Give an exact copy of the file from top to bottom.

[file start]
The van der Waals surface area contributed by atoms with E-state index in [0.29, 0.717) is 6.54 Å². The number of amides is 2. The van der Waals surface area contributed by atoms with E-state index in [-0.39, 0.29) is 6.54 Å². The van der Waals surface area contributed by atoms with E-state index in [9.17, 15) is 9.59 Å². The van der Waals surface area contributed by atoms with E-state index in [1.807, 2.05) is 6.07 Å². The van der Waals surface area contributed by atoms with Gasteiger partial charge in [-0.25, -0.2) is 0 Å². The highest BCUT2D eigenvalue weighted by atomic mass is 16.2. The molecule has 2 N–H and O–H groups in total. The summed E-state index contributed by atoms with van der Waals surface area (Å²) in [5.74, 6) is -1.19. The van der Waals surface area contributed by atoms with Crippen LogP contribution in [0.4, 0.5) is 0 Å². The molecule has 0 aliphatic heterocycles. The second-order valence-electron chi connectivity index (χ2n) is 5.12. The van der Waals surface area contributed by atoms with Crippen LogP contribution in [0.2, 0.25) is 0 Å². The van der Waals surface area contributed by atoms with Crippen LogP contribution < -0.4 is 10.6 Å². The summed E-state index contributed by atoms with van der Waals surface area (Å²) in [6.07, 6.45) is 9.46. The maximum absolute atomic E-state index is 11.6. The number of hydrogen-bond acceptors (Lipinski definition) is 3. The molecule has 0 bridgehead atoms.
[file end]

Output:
The van der Waals surface area contributed by atoms with E-state index in [0.29, 0.717) is 6.54 Å². The number of amides is 2. The van der Waals surface area contributed by atoms with E-state index in [-0.39, 0.29) is 6.54 Å². The van der Waals surface area contributed by atoms with E-state index in [9.17, 15) is 9.59 Å². The van der Waals surface area contributed by atoms with E-state index in [1.807, 2.05) is 6.07 Å². The van der Waals surface area contributed by atoms with Gasteiger partial charge in [-0.25, -0.2) is 0 Å². The highest BCUT2D eigenvalue weighted by atomic mass is 16.2. The molecule has 2 N–H and O–H groups in total. The summed E-state index contributed by atoms with van der Waals surface area (Å²) in [5.74, 6) is -1.19. The van der Waals surface area contributed by atoms with Crippen LogP contribution in [0.4, 0.5) is 0 Å². The molecule has 0 aliphatic heterocycles. The second-order valence-electron chi connectivity index (χ2n) is 5.12. The van der Waals surface area contributed by atoms with Crippen LogP contribution in [0.2, 0.25) is 0 Å². The van der Waals surface area contributed by atoms with Crippen LogP contribution < -0.4 is 10.6 Å². The summed E-state index contributed by atoms with van der Waals surface area (Å²) in [6.07, 6.45) is 9.46. The maximum absolute atomic E-state index is 11.6. The number of hydrogen-bond acceptors (Lipinski definition) is 3. The molecule has 0 bridgehead atoms.